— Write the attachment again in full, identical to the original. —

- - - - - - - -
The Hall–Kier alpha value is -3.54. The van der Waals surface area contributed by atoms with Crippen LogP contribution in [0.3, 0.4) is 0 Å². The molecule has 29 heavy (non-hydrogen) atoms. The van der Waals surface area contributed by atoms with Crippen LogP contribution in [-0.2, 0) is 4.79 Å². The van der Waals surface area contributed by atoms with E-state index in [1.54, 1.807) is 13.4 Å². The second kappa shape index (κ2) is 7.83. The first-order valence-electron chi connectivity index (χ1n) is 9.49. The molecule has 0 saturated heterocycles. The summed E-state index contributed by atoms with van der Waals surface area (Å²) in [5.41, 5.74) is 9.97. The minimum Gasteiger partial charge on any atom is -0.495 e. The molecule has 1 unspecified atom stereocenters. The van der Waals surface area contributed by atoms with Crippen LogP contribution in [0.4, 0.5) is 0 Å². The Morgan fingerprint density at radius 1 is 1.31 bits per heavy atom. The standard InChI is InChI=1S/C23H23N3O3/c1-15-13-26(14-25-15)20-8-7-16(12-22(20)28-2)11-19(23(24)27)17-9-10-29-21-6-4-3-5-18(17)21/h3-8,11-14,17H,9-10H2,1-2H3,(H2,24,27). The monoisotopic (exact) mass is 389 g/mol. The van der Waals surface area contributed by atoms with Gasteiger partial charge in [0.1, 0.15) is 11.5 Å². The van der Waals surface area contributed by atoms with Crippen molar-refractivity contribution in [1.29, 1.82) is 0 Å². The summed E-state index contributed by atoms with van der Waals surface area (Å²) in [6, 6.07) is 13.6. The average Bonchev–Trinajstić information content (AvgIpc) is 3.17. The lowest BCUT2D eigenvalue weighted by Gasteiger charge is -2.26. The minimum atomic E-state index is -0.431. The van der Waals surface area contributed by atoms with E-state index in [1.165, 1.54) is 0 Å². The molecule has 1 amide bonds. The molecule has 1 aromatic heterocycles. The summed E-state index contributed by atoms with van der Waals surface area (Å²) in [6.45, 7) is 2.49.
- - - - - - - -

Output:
The Hall–Kier alpha value is -3.54. The van der Waals surface area contributed by atoms with Crippen LogP contribution in [0.3, 0.4) is 0 Å². The molecule has 29 heavy (non-hydrogen) atoms. The van der Waals surface area contributed by atoms with Crippen LogP contribution in [-0.2, 0) is 4.79 Å². The van der Waals surface area contributed by atoms with E-state index in [1.54, 1.807) is 13.4 Å². The second kappa shape index (κ2) is 7.83. The first-order valence-electron chi connectivity index (χ1n) is 9.49. The molecule has 0 saturated heterocycles. The summed E-state index contributed by atoms with van der Waals surface area (Å²) in [5.41, 5.74) is 9.97. The minimum Gasteiger partial charge on any atom is -0.495 e. The molecule has 1 unspecified atom stereocenters. The van der Waals surface area contributed by atoms with Crippen LogP contribution in [0.4, 0.5) is 0 Å². The Morgan fingerprint density at radius 1 is 1.31 bits per heavy atom. The standard InChI is InChI=1S/C23H23N3O3/c1-15-13-26(14-25-15)20-8-7-16(12-22(20)28-2)11-19(23(24)27)17-9-10-29-21-6-4-3-5-18(17)21/h3-8,11-14,17H,9-10H2,1-2H3,(H2,24,27). The monoisotopic (exact) mass is 389 g/mol. The van der Waals surface area contributed by atoms with Gasteiger partial charge in [0.1, 0.15) is 11.5 Å². The van der Waals surface area contributed by atoms with Crippen molar-refractivity contribution in [1.29, 1.82) is 0 Å². The summed E-state index contributed by atoms with van der Waals surface area (Å²) in [6, 6.07) is 13.6. The average Bonchev–Trinajstić information content (AvgIpc) is 3.17. The lowest BCUT2D eigenvalue weighted by Gasteiger charge is -2.26. The minimum atomic E-state index is -0.431. The van der Waals surface area contributed by atoms with E-state index in [1.165, 1.54) is 0 Å². The molecule has 1 amide bonds. The molecule has 1 aromatic heterocycles. The summed E-state index contributed by atoms with van der Waals surface area (Å²) in [6.45, 7) is 2.49.